2.5.1 System-based approach

By system-based observation Wallace (1991:67) means the observation that is based on a system of fixed and pre-specified categories. They are global in nature, i.e. they are intended to give general coverage of the most salient aspects of the classroom process (Wallace 1991:110). Any system contains a finite array of categories. The endeavour of all system-based observation instruments is the analysis of teacher-class interaction. The two most influential systems are devised by Bellack (1966:267) and by Flanders (1970:314). Wallace (1991:112) has identified the characteristic features of the first system as:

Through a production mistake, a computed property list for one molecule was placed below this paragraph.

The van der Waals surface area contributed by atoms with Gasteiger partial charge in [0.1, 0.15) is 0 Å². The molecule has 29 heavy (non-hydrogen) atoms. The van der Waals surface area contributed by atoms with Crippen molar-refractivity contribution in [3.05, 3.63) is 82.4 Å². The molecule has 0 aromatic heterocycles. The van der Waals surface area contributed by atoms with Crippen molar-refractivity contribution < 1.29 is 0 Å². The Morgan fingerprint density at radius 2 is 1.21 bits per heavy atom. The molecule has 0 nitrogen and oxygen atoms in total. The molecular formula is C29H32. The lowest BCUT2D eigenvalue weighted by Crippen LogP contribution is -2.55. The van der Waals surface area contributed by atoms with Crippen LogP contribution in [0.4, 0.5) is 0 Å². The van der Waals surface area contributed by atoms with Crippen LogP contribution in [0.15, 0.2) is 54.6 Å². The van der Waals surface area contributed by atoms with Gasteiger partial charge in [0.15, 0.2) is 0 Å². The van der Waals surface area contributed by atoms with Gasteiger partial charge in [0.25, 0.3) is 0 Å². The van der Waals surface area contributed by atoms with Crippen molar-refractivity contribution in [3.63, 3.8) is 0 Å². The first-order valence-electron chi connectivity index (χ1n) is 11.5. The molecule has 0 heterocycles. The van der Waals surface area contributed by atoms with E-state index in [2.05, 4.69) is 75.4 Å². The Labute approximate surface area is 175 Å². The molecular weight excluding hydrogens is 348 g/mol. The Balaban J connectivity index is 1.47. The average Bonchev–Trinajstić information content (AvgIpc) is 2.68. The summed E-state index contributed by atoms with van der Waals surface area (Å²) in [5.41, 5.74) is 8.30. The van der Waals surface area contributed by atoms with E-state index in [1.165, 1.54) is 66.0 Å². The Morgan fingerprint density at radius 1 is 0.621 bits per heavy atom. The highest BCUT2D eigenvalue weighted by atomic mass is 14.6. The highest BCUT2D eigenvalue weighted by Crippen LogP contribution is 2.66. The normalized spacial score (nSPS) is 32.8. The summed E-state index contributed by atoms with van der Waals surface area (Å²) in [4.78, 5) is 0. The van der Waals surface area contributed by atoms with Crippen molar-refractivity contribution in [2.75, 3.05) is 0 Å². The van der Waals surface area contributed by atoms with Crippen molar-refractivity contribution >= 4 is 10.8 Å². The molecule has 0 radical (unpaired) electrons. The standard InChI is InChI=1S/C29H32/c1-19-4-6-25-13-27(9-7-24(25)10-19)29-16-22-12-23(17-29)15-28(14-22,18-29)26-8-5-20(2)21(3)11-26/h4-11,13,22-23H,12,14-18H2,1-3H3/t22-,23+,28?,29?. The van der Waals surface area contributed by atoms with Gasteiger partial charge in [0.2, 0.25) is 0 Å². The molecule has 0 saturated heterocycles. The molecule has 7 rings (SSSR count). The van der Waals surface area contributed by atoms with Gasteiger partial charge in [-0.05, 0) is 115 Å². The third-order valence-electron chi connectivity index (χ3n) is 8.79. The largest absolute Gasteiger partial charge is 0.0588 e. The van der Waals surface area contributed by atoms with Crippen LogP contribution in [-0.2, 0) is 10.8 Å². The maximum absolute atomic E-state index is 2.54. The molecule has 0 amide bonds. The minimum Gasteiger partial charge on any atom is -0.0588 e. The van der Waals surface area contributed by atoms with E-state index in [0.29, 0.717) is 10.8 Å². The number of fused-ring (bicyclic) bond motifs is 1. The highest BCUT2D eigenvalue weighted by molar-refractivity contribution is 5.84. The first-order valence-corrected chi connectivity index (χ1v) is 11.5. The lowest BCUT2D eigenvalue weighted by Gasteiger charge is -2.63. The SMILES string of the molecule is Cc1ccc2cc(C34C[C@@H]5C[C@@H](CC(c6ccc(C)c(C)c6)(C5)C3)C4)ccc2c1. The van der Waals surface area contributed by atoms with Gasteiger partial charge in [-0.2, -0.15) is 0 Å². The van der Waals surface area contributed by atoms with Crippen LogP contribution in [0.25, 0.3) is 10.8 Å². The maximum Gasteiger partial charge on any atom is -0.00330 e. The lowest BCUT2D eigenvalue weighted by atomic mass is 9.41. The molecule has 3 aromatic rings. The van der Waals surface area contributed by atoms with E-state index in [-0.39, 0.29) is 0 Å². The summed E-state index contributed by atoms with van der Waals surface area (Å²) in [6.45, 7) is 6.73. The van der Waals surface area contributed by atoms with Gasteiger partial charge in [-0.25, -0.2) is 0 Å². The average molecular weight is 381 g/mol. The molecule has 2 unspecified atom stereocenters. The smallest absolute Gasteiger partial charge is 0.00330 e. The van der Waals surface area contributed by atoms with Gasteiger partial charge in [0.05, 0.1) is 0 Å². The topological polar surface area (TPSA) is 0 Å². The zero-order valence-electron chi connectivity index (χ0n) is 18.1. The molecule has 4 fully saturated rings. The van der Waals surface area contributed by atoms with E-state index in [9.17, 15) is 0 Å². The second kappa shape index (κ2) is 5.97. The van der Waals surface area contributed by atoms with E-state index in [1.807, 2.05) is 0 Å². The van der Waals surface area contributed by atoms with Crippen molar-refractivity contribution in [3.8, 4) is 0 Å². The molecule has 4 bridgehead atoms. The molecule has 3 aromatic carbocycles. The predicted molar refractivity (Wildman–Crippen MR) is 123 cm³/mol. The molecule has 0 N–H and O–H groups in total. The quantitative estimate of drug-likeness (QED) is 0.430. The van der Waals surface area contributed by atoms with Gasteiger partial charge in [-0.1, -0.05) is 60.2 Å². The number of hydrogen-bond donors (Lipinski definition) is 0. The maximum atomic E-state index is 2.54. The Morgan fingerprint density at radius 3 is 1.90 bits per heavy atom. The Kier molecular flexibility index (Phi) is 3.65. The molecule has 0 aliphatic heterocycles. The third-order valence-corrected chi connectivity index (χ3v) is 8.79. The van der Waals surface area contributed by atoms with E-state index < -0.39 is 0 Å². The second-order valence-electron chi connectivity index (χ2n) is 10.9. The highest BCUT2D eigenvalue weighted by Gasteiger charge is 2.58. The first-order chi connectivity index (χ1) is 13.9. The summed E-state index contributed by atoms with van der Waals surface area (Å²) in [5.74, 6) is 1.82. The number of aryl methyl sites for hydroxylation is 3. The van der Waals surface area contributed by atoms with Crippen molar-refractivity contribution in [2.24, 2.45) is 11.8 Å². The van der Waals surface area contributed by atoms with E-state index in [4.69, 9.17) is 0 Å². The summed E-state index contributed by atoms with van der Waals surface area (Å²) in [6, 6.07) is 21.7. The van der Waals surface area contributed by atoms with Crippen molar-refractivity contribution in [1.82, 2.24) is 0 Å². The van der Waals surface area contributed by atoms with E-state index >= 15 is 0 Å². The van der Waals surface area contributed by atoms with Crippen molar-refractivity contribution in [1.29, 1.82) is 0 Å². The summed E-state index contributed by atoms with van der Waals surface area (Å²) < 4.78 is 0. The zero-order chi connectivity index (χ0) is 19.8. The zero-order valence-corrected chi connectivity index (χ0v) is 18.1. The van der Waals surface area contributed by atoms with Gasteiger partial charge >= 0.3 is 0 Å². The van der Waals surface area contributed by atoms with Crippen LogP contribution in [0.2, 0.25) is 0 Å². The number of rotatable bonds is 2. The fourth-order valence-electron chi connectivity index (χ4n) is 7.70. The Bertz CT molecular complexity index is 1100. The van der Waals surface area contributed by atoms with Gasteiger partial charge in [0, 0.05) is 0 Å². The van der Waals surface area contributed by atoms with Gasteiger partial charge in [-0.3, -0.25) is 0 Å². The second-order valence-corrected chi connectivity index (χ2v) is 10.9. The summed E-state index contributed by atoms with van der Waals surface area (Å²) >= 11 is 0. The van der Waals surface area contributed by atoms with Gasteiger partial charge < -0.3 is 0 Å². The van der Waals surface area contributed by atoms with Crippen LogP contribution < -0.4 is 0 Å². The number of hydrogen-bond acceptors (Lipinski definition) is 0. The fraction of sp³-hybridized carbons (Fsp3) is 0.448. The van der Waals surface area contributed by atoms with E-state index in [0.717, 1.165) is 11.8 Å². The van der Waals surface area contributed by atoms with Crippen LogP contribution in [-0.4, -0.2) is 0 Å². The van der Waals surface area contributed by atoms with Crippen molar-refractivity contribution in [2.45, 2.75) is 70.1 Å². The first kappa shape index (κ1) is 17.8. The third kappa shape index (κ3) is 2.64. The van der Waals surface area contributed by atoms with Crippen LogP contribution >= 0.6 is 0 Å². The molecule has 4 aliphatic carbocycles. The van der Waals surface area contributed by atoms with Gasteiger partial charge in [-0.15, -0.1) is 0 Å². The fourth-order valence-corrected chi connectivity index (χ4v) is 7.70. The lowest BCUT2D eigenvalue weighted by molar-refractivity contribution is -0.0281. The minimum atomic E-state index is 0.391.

1. the data are measured from a transcript, i.e. the data have to be first recorded and then transcribed;
  2. the central place of labelled units of discourse are structure, solicit, response, reaction.

In the Flanders tradition there is a form of documented recall where tallies are made every three minutes under one range of categories. In chapter 2.6 the analysis of a range of interaction schemes, their advantages and disadvantages are presented with more details. They are widely used by researchers as they are ready-made, well known and it does not to be trialled and validated (Wallace 1991:111).


2.5.2. Ethnographic approach

The observation techniques share many of qu